NEXT: Diagnosis and Patient Course


The patient underwent extensive workup for her suspected PHT. Computed tomography angiography (CTA) of the abdomen showed multiple small collateral vessels in the porta hepatis, compatible with cavernous transformation with absence of the portal vein (Figure 2).

Fig 2
Figure 2. Multiple small collateral vessels in the porta hepatis, compatible with cavernous transformation with absence of portal vein.

An interventional radiologist performed a retrograde portogram, which also offered poor visualization of the main portal vein as a result of cavernous transformation secondary to portal vein thrombosis (PVT).

Due to the association of inherited thrombophilias or coagulopathies with PVT, an extensive hematologic workup was pursued without any abnormal findings. She subsequently underwent surgical shunt placement with a splenoadrenal-renal shunt to correct the PHT. She was placed on prophylactic fondaparinux for 4 weeks following shunt placement to prevent thrombosis of the shunt, but she was cleared by a hematologist after that time without a clear underlying cause of her PVT. The patient underwent a repeated EGD 1 month after shunt placement, the results of which showed marked improvement of her esophageal varices without any jaundice, icterus, melena, hematemesis, or abdominal pain.


Pediatric PVT is estimated to occur in 1.3 of 100,000 live births, but this is likely an underestimation, since most are discovered incidentally or in cases where progression to PHT has occurred.8 One of the most common risk factors is umbilical venous catheter (UVC) placement, which is further influenced by the duration of the UVC and the catheter tip location and transfusion usage.8,9 Other known risk factors include omphalitis and neonatal sepsis.10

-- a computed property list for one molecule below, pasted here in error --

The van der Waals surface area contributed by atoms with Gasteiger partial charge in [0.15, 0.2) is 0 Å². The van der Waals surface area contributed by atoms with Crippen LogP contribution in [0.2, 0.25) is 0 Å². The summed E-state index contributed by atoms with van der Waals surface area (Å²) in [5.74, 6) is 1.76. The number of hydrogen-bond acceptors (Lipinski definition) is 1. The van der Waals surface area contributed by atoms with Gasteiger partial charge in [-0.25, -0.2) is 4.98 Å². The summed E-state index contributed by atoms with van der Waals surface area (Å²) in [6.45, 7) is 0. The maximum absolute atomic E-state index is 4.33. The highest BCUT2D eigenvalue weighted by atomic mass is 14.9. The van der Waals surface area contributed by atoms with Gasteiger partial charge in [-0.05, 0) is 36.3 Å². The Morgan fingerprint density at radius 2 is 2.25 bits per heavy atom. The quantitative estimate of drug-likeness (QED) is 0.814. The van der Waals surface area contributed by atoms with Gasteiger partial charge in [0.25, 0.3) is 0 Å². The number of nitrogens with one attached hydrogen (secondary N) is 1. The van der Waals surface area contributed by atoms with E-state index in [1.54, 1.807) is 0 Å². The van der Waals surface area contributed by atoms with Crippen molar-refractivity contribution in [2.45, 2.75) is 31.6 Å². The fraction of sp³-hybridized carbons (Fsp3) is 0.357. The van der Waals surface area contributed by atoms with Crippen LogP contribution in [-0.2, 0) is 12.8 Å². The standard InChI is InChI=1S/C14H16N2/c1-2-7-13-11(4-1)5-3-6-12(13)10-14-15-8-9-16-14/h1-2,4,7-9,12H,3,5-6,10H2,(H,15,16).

More than 50% of cases of PVT in the pediatric population are of an unknown etiology.8,10 Although PVT is not common in the pediatric age group, it is attributed as the cause of up to 20% of cases of PHT in children and is one of the main morbidities in upper gastrointestinal (GI) tract bleeds. Thus, it is pertinent that the management of PHT in the setting of PVT focus on treatment of varices to prevent upper GI bleeding. This includes acute treatment options such as β-adrenergic antagonists vs banding and sclerotherapy, or longer-term management options such as surgical shunt placement.8


• PHT-induced varices must be considered in any child presenting with the triad of hematemesis, splenomegaly, and thrombocytopenia.

PHT can be cirrhotic or noncirrhotic, which precludes clinicians from being able to rule out PHT in the setting of normal hepatic imaging and laboratory workup results.

Most (>50%) cases of PVT in children do not have an identifiable cause.

Treatment of PVT in pediatric patients should focus on preventing upper GI varices and bleeding.